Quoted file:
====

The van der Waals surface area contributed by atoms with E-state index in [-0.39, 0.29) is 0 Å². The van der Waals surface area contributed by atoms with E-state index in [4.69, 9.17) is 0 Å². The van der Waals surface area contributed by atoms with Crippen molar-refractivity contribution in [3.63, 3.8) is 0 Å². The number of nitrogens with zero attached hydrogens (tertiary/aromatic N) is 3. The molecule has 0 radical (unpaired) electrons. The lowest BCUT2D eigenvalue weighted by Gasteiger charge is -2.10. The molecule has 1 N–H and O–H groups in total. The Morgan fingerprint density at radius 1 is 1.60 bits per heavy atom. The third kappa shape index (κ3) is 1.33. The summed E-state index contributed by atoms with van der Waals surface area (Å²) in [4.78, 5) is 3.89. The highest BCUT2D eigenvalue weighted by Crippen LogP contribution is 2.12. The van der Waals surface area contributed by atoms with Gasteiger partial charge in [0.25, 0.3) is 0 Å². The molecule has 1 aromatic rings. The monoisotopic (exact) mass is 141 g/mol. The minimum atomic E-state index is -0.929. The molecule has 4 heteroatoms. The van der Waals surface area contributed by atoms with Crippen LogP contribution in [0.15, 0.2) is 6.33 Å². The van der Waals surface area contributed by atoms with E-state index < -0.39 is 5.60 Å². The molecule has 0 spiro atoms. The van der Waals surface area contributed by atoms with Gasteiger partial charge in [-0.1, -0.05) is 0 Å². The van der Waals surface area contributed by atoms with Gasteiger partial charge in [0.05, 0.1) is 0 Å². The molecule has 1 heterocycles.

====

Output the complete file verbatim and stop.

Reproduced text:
The van der Waals surface area contributed by atoms with E-state index in [-0.39, 0.29) is 0 Å². The van der Waals surface area contributed by atoms with E-state index in [4.69, 9.17) is 0 Å². The van der Waals surface area contributed by atoms with Crippen molar-refractivity contribution in [3.63, 3.8) is 0 Å². The number of nitrogens with zero attached hydrogens (tertiary/aromatic N) is 3. The molecule has 0 radical (unpaired) electrons. The lowest BCUT2D eigenvalue weighted by Gasteiger charge is -2.10. The molecule has 1 N–H and O–H groups in total. The Morgan fingerprint density at radius 1 is 1.60 bits per heavy atom. The third kappa shape index (κ3) is 1.33. The summed E-state index contributed by atoms with van der Waals surface area (Å²) in [4.78, 5) is 3.89. The highest BCUT2D eigenvalue weighted by Crippen LogP contribution is 2.12. The van der Waals surface area contributed by atoms with Gasteiger partial charge in [0.25, 0.3) is 0 Å². The molecule has 1 aromatic rings. The monoisotopic (exact) mass is 141 g/mol. The minimum atomic E-state index is -0.929. The molecule has 4 heteroatoms. The van der Waals surface area contributed by atoms with Crippen LogP contribution in [0.15, 0.2) is 6.33 Å². The van der Waals surface area contributed by atoms with E-state index < -0.39 is 5.60 Å². The molecule has 0 spiro atoms. The van der Waals surface area contributed by atoms with Gasteiger partial charge in [-0.1, -0.05) is 0 Å². The van der Waals surface area contributed by atoms with Gasteiger partial charge in [0.05, 0.1) is 0 Å². The molecule has 1 heterocycles.